Negotiating Brexit, the Budget and the Balkans simultaneously is an unprecedented baptism of fire for Croatia.
Only six and half years after joining the EU, on the 1st of January 2020, Croatia took over the rotating presidency of the Council of the European Union. This is a chance for Zagreb to strengthen its EU and diplomatic credentials. Yet, many difficult files have fallen on the Croatian presidency’s desk. These include Brexit, the EU budget, migration and asylum, and the Western Balkans.
The Croatian government has defined 4 main priority areas: a Europe that develops, a Europe that connects, a Europe that protects, and an influential Europe. The official Presidency agenda goes into more detail about these overarching priority areas.
‘A Europe that develops’ entails a focus on regional development and supporting cohesion. In impending budget debates, countries like Croatia will defend cohesion funding against others seeking cuts. This heading also encompasses the European pillar of social rights, acting on negative demographic trends (a key Croatian priority), strengthening competitiveness and skills, and protecting the environment/fighting climate change.
‘A Europe that connects’ deals with European transport infrastructure, data infrastructure, establishing and integrating the energy market, and building stronger connections between European citizens through mobility, cultural heritage and dialogue with young people. These subheadings include some controversial and complex files such as advancing standards for new Artificial Intelligence technologies and increasing energy security. The former will have to be balanced against European technological competitiveness. The latter, largely, involves reducing dependence on Russian gas.
Russian power politics, based on being an essential energy supplier in Europe, have particular geopolitical importance for Croatia. Russia values influence over other countries, and eyes Croatia to have access to the Adriatic Sea. Croatia has European Commission funded Liquified Natural Gas (LNG) terminals as an alternative form of gas provision. As of now, these are not commercially viable (LNG imported from overseas is more expensive than Russian gas) and so their full capacity is not being used.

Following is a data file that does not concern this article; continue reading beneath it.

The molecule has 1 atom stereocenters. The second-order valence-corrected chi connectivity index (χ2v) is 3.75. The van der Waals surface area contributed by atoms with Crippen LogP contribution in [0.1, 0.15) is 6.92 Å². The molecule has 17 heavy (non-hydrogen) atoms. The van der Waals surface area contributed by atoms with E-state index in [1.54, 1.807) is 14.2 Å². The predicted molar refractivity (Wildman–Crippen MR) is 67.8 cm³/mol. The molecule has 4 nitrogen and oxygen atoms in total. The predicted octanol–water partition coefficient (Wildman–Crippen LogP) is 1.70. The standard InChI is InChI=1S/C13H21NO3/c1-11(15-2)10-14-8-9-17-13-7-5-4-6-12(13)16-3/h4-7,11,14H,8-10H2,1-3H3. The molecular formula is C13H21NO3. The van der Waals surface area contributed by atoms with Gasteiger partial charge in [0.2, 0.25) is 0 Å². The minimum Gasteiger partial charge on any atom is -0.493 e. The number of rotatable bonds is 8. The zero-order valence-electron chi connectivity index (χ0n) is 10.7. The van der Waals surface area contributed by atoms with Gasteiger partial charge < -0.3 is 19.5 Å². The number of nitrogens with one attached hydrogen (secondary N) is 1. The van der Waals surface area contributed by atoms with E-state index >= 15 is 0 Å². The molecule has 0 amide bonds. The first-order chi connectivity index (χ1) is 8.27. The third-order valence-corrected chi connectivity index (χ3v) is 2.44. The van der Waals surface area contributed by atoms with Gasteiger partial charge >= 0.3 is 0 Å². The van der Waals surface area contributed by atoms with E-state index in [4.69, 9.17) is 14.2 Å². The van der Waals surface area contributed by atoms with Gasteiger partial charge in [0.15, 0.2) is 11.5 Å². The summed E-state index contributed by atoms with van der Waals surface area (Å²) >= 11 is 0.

The energy question could be a springboard for discussing renewables and would provide the Commission with an opportunity to exercise its ‘geopolitical’ credentials.
‘A Europe that protects’ also has the potential to be a controversial priority area. Croatian civil society has raised concerns that the Presidency has classed migration and refugees under this heading. Doing so suggests that people seeking sanctuary are a threat to the European Union. This heading also includes counter-terrorism measures online, the rule of law, democratic principles and fundamental values, and combatting intolerance and disinformation. The counter-terrorism proposals have raised concerns among civil society activists. They fear the use of upload filters and false-positive deletions of legitimate content.
The Croatian presidency’s aim to reform the Common European Asylum System is ambitious. It was impossible to find an agreement over the last few years. Croatia itself faces accusations of violating migrants’ rights. Allegedly, it used illegal and violent pushbacks to Bosnia, in the service of its key goal to join Schengen.
Finally, ‘an influential Europe’ involves upholding multilateralism and the rules-based global order, international development policy, crisis response capacity, and the European future of the Western Balkans. The Western Balkans and enlargement is the biggest challenge, bar the EU budget, facing Croatia’s presidency. Most of these countries (apart from Albania) recently used to be part of Yugoslavia alongside Croatia. They now look to the Croatian presidency to speed up the enlargement process. The European future of the Western Balkans was put at risk by the French veto, in an attempt to refocus the EU’s efforts on internal reforms. Zagreb will need strong diplomatic skills to progress reform files while keeping enlargement at the top of the EU’s agenda. The EU-Western Balkans summit in Zagreb in May will have symbolic value as the 20th anniversary of the initial Zagreb Summit. This will not be enough. To hold value for the people of the Western Balkans, the EU must commit to and follow through on accession within the next decade.
Overall, Croatia’s programme for the Council of the European Union presidency is rather ambitious. The presidency holds an opportunity for the country to show diplomatic skill and increase its value as a partner in the EU. There is also a risk of failure to carry out such an ambitious programme. The twin challenges of internal divisions and geopolitical developments are not unique to the Croatian presidency. However, the experience of negotiating Brexit, the Budget and the Balkans simultaneously is an unprecedented baptism of fire.